In the Jewish mystical tradition, there is the notion that there is a tiny spark, a drop, of holiness, that remains hidden in every object, in every being, in every interaction.  This hidden spark always strives to grow and become revealed in the world.  Only with human action can the spark be revealed. It becomes the responsibility of each and every individual to attempt to discover and uncover the presence of holiness, the presence of God within each spark. This process of repair and restoration, of tikkun, is an essential aspect of our human-ness and our humane-ness.  It is our obligation to gather these sparks of divinity and humanity, and to create a new world out of them.  It is our aspiration to pay attention to those hidden sparks, and bring them into reality, actualize them, by our actions and our words.  This is not a one time process. It is an ongoing dynamic which calls out to each of us, as individuals and as a community.    No one could have imagined the holiness in the Tipat Halav, in the milk bottles of our predecessors.  But in the gradual unfolding and revealing of an individual person’s hopes, or even in an organization’s hopes,  in the dollars we contribute, grow and give away, we too can see this holiness become expressed and revealed in the world.  I feel so grateful to all of you for the gift of leadership I was given, for this entry into the Hadassah world.  I too believe that each person can make a difference, and that it is our holy mandate to give our lives meaning.  I have learned so much about this beloved organization in these past few years.  I have always felt grateful to represent you and share the good work of Hadassah in my own professional community.  These have not been the best of times.  But our capability to harness the power and holiness of each person, of each dollar, becomes even more important in times of challenge.  We must always continue to dream, and then to act,  to make our power and our dollars act in the world. Our willingness to go the extra mile, to push the boundaries of what we can accomplish may be tested in these moments, but we all have risen to the occasion, and we will continue to do so.  I could not have done this work without the constant support of Linda Altshuler, our wise and caring director, and Bernice Tanenbaum, our conscience and our guide.  I have to thank Nancy Berman for having the wisdome to invite me to join her at a Hadassah Foundation program shortly after I arrived in New York.  Nancy Falchuk’s leadership of HWZOA is remarkable and profound.  The power and strength of these women inspire me and have always propelled me forward in my work.  Their commitment to the Hadassah dream has fueled my own. I could not imagine a more perfect manifestation of my values, or of my commitments to Judaism, feminism, and Zionism.   I know that Hadassah will have significant impact on me and will influence my communal commitments for the rest of my life.  Thank you so much.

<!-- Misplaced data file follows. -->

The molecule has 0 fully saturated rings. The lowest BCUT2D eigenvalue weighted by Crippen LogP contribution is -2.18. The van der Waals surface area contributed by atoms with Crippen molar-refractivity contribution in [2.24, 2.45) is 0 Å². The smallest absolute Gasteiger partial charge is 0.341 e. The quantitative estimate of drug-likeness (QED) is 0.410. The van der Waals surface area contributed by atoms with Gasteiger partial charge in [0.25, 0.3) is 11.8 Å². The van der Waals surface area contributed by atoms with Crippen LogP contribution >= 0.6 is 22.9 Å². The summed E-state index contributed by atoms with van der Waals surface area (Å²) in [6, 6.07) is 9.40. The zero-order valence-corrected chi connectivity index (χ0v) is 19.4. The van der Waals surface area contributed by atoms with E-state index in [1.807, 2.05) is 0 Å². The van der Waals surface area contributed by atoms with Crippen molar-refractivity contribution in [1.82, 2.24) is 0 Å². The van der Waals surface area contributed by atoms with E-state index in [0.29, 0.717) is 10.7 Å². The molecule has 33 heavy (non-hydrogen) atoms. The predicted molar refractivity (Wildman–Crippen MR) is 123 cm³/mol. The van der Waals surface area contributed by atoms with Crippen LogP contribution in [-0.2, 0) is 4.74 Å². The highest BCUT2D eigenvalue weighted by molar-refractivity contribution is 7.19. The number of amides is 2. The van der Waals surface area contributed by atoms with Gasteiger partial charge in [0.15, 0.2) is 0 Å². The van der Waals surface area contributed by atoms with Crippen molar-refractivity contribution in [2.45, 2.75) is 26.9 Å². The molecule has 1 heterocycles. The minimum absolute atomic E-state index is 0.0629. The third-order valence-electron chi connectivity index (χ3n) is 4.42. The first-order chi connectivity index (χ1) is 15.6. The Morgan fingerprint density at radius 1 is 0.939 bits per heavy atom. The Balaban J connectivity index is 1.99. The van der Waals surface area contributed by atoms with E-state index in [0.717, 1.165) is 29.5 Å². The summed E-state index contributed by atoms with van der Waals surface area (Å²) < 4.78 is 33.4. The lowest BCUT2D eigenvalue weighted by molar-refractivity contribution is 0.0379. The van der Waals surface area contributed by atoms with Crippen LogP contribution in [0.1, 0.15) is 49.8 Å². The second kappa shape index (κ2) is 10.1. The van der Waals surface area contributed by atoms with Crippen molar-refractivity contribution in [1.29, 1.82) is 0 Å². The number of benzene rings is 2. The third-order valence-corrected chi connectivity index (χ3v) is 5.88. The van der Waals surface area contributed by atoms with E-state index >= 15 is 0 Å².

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3 Responses to “Remarks by Rabbi Jackie Ellenson”

  1. 1 donna orender

    These are both beatuiful and prophetic remarks. I was fortunate to serve on the Foundation board under Jackie’s leadership. A big thank-you to her for committment and also this wonderful expression of the work of the foundation and it’s impact on the world.

  2. 3 Paula Jarnicki

    Jackie has been an inspiration to me during my term of service on the Hadassah Foundation Board. She is a dynamic leader and eloquent speaker and teacher, and I have learned so much from her. Thank you, Jackie for your beautiful tribute to the Foundation, Hadassah and the staff and volunteers who have dared to dream and to bring to fruition a brighter future for women and girls here and in Israel.